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United States

The gap between being inspired and entertained just got smaller. Join New York Times bestselling author Kelly Corrigan as she choreographs big-ideas conversations with some of the creative thinkers and artists who define our time. Corrigan and her guests meander with insight and humor toward that inevitable moment when you think, “Exactly!”

Episodes

Mary Roach: Is It Good to Know More?  

Does it deaden your sex life to participate in a sex study? That’s just one of the questions host Kelly Corrigan tosses out to best-selling author Mary Roach in a quest to find out whether it’s really better to know more about everything. No topic is off limits as Roach and Corrigan roam through sex and death, oysters and martinis, and meeting the “Other” with an open heart. Along the way, they discover just a few of the ways human life can have meaning. Mary Roach is an award-winning science writer who has produced nothing but bestsellers since she hit the scene with “Stiff” in 2003.

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Nicholas Kristof: How Do We Change the World?  

The greatest human kindness amid the worst human atrocities—that’s what Kristof says he’s witnessed in more than three decades as a reporter around the globe. Kristof could have every reason to be cynical, but he believes in the value of every act of compassion, no matter how small. Probing the nature of hope with host Kelly Corrigan, Kristof offers a grounded, rationale view of the vast realm of human potential.

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BJ Novak: Why Does Dark Comedy Work?  

A skeptical outlook on everything fosters an honest recalibration of how things really are versus how people think they are, says the author and actor from The Office, and that creates comedy. Novak and host Kelly Corrigan dish on Hollywood and dig into how dark comedy can bring people face-to-face with an ugly truth. His response speaks to the close ties between what makes us laugh, what makes us cringe and what makes us weep. The surprise comes in Novak’s insight into the visceral nature of comedic truth. Novak is a comedian, actor and writer known for his work in “The Office,” where he was also an executive producer, and in films like “Inglorious Basterds” and “Saving Mr. Banks.” His book of short stories, “One More Thing,” was published by Knopf last year.

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Anne Lamott: How Do We Forgive One Another?  

How do we forgive the people we don’t like? Writer Anne Lamott doesn’t pretend she knows the answer to one of the toughest questions humanity faces, but, then, it turns out she kind of does. Lamott and host Kelly Corrigan drop wisdom as they trade stories about compassion, empathy, growing older and doing love. Through it all spill the honesty, hilarity and transparent self-awareness that have made both women best-selling authors.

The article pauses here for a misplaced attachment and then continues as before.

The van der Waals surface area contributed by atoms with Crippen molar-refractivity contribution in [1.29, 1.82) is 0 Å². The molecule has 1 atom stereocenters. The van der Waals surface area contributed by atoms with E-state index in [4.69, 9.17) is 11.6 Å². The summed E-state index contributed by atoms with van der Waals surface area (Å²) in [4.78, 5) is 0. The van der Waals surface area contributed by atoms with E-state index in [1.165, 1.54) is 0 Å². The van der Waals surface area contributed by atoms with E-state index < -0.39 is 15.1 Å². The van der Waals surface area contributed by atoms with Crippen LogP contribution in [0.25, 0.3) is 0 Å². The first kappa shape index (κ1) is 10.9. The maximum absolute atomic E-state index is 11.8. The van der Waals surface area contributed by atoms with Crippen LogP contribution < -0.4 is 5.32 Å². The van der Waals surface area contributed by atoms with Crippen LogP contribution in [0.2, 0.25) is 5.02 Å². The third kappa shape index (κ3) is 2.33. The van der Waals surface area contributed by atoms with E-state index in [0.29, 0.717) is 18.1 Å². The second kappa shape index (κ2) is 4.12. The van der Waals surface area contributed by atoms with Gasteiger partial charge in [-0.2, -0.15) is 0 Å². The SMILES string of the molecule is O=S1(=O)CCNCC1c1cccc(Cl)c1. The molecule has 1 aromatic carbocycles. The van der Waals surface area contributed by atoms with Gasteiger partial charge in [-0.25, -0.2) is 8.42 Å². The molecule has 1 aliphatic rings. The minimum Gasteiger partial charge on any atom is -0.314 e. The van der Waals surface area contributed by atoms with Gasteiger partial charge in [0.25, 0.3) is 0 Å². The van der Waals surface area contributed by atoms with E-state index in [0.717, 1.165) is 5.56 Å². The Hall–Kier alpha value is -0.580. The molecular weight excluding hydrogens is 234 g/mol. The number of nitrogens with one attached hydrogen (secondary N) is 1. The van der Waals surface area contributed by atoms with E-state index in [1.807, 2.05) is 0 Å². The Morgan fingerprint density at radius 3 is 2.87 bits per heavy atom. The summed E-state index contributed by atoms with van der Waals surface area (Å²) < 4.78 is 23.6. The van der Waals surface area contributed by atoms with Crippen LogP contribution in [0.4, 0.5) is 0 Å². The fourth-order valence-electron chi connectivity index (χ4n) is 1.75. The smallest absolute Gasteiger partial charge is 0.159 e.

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Walter Isaacson: How Does Innovation Happen?  

Innovation is not a solo act, says the founder of the Aspen Institute and biographer of Steve Jobs and Albert Einstein. Isaacson confesses that even many biographers participate in the mythology of the lone inventor, struck by a bolt of lightning. But that’s not how it really is, he tells host Kelly Corrigan, as they range over everything from how Ada Lovelace prefigured the personal computer to how to cultivate our imagination.

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Jason Segel: What’s the Secret to Being Great?  

Optimistic, pragmatic and multi-talented, actor and screenwriter Jason Segel is convinced that every person has moments of magic, when possibilities from the future nudge our hearts. Segel and host Kelly Corrigan talk about choosing to stick to something when you aren’t very good at it. For anyone who imagines taking flight, Segel is air under your wings.

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Margaret Atwood: What Does the Future Hold?  

Funny and insightful, the iconic novelist muses on visions of learning, work and women’s lives a century from now, and tells tales of growing up in the wilderness of Canada where there was literally, she says, nothing there. Atwood and host Kelly Corrigan trade stories on what no one tells new mothers, and try to figure out what bioengineering means for humanity. Few people writing today have Margaret Atwood’s depth of perspective and devilish sense of humor. She’s written 53 books in about as many years, which means she has thought through just about everything. From first to last, Atwood’s directness and humanity leave you with a sense of peering into a future both dark and hopeful.

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Matt Nathanson: Where Does Optimism Come From?  

If you thought you were the only person with a demonic inner critic, musician Matt Nathanson is here to assure you that, not only do we all face down the naysayer, there may even be a role for pessimism. Host Kelly Corrigan and Nathanson trade stories about what keeps them chipping away at making art, and offer up a survival manual for arguing with a spouse. Hint: it involves a 5-year-old.

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John Cleese: What Is Creativity?  

Creativity requires a space where nothing much is happening, says the iconic British comedian. Cleese offers his recipe for getting out of ruts, defines humor, and serves up some ingeniously bad behavior, leaving host Kelly Corrigan both dumbfounded and delighted. And the moment when Corrigan thought, “Exactly” is reassuring to all of us.

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